Willamette Valley Life Magazine is published quarterly. Opinions expressed in this magazine are those of the authors and not necessarily those of Willamette Valley Life Magazine. This publication cannot be reproduced in any form without written consent from Willamette Valley Life Magazine. Although we have made very effort to insure the accuracy of the information in this publication, due to the passage of time and the anomalies inherent in the publishing process, we cannot be responsible for errors or incorrect information. Please contact the individual establishments to confirm information.

CONTRIBUTING WRITERS AND PHOTOGRAPHERS Loren Depping, Jessica Gardner, Ken Gardner, John Gould, Randy Hill, Sarah Horner, Ryan Reichert, Tami Richards, Jay Shenai. ADVERTISING SALES L. Andrew Brown/Concept Marketing Randy Hill PHONE 503.507.1228 MAILING ADDRESS P.O. Box 17264 Salem, Oregon 97305

25,000 copies printed and distributed throughout the Willamette Valley. Copyright 2012 by Willamette Valley LIfe Magazine

One year subscriptions are $16. Send check or money order to Subscriptions: P.O. Box 17264, Salem, OR 97305. Make payable to “Willamette Valley Life.”

Summer 2012 • Willamette Valley Life

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VA L L E Y F LOOR

Ricky Skaggs at River Rhythms

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ourteen-time Grammy Awardwinner Ricky Skaggs will appear at this year’s River Rhythms Festival in Albany, Oregon on August 9th. Ricky Skaggs’ career is easily among the most significant in recent country music history. If Skaggs’ burgeoning trophy case full of awards wasn’t already enough evidence of that fact, consider that legendary guitarist Chet Atkins once credited Skaggs with “single-handedly saving country music.” His life’s path has taken him to various musical genres, from where it all began in bluegrass music, to striking out on new musical journeys, while still leaving his musical roots intact. Blanket area opens at 5:30 p.m. and the show starts at 7:00 p.m. Seating is available on a first-come, first-served basis. For more information, visit riverrhythms.org.

Bounty of Benton County

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njoy what Benton County has to offer this coming Labor Day weekend. The fourth annual “Bounty of Benton County” is an event that features the unique views, tastes and experiences that can be found in the area. Participants are invited to tour the “sights” which include wineries, distilleries, food producers, natural areas and more. Bounty passports feature something of value for passport holders at each site—wine tasting, food sampling, and discounts on items, tours or special experiences.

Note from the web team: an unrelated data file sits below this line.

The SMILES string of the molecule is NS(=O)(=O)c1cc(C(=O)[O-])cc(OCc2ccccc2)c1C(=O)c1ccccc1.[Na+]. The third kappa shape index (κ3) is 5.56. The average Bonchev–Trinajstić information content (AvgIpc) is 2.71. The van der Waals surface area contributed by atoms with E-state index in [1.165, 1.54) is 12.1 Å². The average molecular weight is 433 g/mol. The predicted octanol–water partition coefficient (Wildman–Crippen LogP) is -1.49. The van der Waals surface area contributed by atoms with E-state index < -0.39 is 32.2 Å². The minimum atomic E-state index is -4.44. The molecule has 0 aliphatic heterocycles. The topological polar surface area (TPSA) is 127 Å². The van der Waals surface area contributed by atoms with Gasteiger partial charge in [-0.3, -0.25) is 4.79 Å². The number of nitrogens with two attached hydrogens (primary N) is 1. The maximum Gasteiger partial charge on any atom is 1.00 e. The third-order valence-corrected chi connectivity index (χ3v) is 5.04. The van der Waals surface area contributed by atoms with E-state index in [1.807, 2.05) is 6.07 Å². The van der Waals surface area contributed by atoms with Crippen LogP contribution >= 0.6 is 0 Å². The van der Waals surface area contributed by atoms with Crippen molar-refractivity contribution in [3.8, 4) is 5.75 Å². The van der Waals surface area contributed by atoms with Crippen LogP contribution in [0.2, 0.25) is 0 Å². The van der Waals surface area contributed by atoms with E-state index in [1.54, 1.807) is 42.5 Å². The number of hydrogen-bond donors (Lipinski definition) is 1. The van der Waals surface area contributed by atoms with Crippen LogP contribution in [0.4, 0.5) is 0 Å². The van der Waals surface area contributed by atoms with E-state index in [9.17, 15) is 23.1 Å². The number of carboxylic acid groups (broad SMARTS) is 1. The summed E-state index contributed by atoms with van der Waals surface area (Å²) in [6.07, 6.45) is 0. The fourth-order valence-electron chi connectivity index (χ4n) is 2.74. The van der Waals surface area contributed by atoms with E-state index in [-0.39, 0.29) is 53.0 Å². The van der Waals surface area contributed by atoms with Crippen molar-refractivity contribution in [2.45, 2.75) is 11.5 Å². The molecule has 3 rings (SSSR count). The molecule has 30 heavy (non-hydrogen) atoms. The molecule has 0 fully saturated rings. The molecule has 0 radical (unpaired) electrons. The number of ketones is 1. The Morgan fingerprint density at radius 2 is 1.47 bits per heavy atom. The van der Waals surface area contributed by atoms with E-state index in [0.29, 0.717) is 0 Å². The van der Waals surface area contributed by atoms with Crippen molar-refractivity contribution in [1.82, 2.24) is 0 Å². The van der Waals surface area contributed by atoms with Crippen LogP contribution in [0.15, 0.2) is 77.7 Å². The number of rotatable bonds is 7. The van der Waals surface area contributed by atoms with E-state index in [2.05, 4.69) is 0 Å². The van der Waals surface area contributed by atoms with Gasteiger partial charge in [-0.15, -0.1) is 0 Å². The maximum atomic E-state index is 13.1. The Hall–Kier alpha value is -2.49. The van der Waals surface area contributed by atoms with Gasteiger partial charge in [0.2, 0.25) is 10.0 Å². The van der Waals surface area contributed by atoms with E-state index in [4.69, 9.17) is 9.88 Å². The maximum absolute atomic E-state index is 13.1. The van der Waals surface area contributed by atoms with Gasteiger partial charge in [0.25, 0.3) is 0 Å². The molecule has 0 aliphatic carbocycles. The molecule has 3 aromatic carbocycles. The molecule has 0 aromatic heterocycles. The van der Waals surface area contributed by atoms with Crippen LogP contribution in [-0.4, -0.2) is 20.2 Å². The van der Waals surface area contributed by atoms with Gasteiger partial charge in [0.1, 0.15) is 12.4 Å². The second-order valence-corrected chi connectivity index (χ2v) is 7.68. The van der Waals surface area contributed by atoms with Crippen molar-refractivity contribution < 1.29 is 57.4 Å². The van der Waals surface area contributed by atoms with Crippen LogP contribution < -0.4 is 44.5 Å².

Willamette Valley Munchies

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o you want something crunchy and sweet, but still want to feel good about eating it? You might try these tasty little offerings from the Willamette Valley Granola Company based in Eugene, Oregon. Granola Chips are lightly sweetened, crispy bite-sized chips loaded with a whole grain blend of brown rice, whole oats, quinoa and barley, and come in four delicious flavors: Butter Pecan, Wild Berry, Honey Nut and Vanilla Bean. The “better-for-you” snacks are packed with healthy and satisfying fiber and protein, and made with all natural, non-GMO ingredients. With at least 17 grams of grains in each serving, they’re also certified by the Whole Grains Council. You can find them at Roth’s, Market of Choice and at amazon. com. willamettevalleygranola.com.

Airlie Winery

Bounty participants are welcomed to taste wine, picnic, or walk the trails at many of the Heart of the Willamette Wineries. Distilleries and cider houses are also featured on the tour. Enjoy the views, pick up locally-produced treats, make fish prints, enjoy a fabulous dinner at local restaurants and experience other special places such as farms, hatcheries, nurseries and more. Visit bountyofbentoncounty.com or contact Strengthening Rural Families at 541.929.2535 for more information.

“The valiant popcorn machine gave its life and its coconut oil in the fire. It was destroyed and basically turned into a puddle...” —Stu Rasmussen, co-owner of the Palace Theater in Silverton, Oregon, after a fire that occured in the theater in April. The theater is on the mend and Rasmussen hopes to reopen by Labor Day.

Debut historical novel set in Oregon high desert on Oprah’s top list